Buy Buy Baby hits auction block after Bed Bath & Beyond assets get sold off
Buyers will look to bid on the Buy Buy Baby brand Wednesday amid the bankruptcy of its parent company, Bed Bath & Beyond.
But the future of Buy Buy Baby, especially its storefronts, remains an open question: CNBC reported Friday that at least one interested bidder has cooled on the idea of maintaining a physical footprint for the brand, citing the potential expense of doing so.
“There’s not a profitable model where you only have 10 stores or 40 stores,” a person familiar with the matter said.
Buy Buy Baby had approximately 120 stores when Bed Bath & Beyond filed for bankruptcy. In the third quarter of 2022, sales at Buy Buy Baby declined more than 20%.
Amid a slowing economy, big-box stores are increasingly seen as the most likely retailers that can make brick-and-mortar work, said Neil Saunders, managing director for retail at GlobalData consultancy.
"It’s a competitiveness question," he said. "There's no doubt that people still buy baby stuff from physical stores, but you can do that at a lot of places — and a lot are very sharp on price and super convenient, including for parents," he said.
The direct-to-consumer online registry Babylist has submitted a bid to acquire some of Buy Buy Baby’s assets, such as its domain name and trademark, CEO Natalie Gordon told CNBC.
“When we looked at the stores and the Buy Buy Baby store footprint, we really said like, does this accelerate this strategy? ... And the answer was actually no,” she said. Babylist had earlier told CNBC it had $290 million in 2022 revenue and is profitable.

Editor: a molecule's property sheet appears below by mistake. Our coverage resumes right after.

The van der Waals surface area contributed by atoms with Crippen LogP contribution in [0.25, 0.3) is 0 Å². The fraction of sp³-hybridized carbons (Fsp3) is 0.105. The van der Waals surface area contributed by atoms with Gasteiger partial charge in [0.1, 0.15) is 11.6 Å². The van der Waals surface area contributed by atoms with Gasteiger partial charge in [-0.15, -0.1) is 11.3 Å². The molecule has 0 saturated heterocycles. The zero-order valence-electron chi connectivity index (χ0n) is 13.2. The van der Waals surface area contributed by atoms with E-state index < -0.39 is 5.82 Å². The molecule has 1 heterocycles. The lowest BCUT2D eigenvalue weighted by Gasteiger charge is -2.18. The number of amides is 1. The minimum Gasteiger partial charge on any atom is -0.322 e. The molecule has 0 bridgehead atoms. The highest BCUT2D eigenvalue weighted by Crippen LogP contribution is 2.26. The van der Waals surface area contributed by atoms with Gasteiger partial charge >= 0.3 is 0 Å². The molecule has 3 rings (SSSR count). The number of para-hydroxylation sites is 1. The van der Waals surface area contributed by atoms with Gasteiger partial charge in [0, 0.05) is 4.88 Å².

Buy Buy Baby was founded in 1996 by Richard and Jeffrey Feinstein. The men are sons of Bed Bath & Beyond cofounder Leonard Feinstein. The company was purchased by Bed Bath & Beyond in 2007 for $67 million.
Bed Bath & Beyond filed for bankruptcy protection in April, stating in filings that it owed debts of more than $5 billion. The filing came despite multiple attempts to revive the flagging brand, including a short-lived intervention last year by current GameStop Executive Chairman Ryan Cohen. Part of Cohen's proposed turnaround strategy involved spinning off Buy Buy Baby, which he said in a March 2022 letter was likely "much more valuable" than Bed Bath & Beyond's entire market capitalization.
Bed Bath and Beyond closed multiple locations as part of its early efforts to cut costs.
Cohen's brief interest in the company — he sold his position in the company in November 2022 without further comment — put Bed Bath & Beyond shares into the realm of meme stocks, a retail investor-driven phenomenon in which struggling companies gain interest from day traders who are betting on a long-shot revival. Though now worth less than $1, its shares have climbed approximately 19% in the past 30 days on reports that the company is successfully paying off some debts.